DIOR’S FORWARD STRIKER. The interview with Pietro Beccari, the new president of DIOR – in France they call him PDG (Président-directeur général) – took place at the Dior headquarters in Paris at 30 Avenue Montaigne, on the eve of the construction work that was scheduled to begin there. By chance, fifteen years ago the office we met in was the office of Mr. Bernard Arnault, the Chairman and Chief Executive of the LVMH Group. There is a portrait of Mr. Christian Dior done by a Chinese artist; in yellow and in blue, because Pietro considers Mr. Dior to be vital energy.
You are originally from outside Parma?
The town is called Basilicagoiano, a village of 1,200 inhabitants. And now I find myself here in Paris, in Dior headquarters. Life is funny like that, isn’t it?
How did it happen?
It was like a videogame, where you have different levels to get past, first one and then the next. You keep opening doors, and wait for the next level to open up. I’ve gone from one adventure to the next, without being too strategic, without having planned anything. I think it is important to have a good attitude in life.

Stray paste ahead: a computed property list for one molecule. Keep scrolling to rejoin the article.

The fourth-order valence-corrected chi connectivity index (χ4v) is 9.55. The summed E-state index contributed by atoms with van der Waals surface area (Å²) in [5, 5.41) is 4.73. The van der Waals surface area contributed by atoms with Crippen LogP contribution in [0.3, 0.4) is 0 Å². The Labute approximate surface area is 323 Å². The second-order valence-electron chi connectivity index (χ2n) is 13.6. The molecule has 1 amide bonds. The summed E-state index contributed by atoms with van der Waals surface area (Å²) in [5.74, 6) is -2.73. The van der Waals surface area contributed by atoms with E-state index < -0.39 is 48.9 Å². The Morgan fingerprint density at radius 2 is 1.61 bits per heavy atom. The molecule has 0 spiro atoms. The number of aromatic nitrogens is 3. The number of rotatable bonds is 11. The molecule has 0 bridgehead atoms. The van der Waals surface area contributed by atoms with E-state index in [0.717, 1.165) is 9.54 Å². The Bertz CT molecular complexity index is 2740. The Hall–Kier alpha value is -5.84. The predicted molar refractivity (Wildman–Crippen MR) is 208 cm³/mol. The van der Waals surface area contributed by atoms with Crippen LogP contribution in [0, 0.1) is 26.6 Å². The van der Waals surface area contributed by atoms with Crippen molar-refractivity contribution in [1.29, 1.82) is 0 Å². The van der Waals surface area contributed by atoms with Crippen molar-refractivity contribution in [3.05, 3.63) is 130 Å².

What do you mean?
I say to young people that, in the end, perhaps having a good attitude is more important than books, than what you study, than what you plan, than all the strategies you have in your mind. Opportunities are circling all around us, and, if you have a good attitude, you recognize them as opportunities and then take advantage of them. If you don’t have this kind of attitude they will pass you by. Curiosity, courage, and a certain amount of ambition, by which I mean a willingness to make sacrifices, to work to reach objectives, to give everything down to the last second, a bit like the attitude of an athlete. I don’t believe I’ve ever met anyone – and I’ve met a lot of successful people – who didn’t work hard to reach the position they’d attained. Often, people want to get results by doing the least amount possible. In my experience it’s not like this.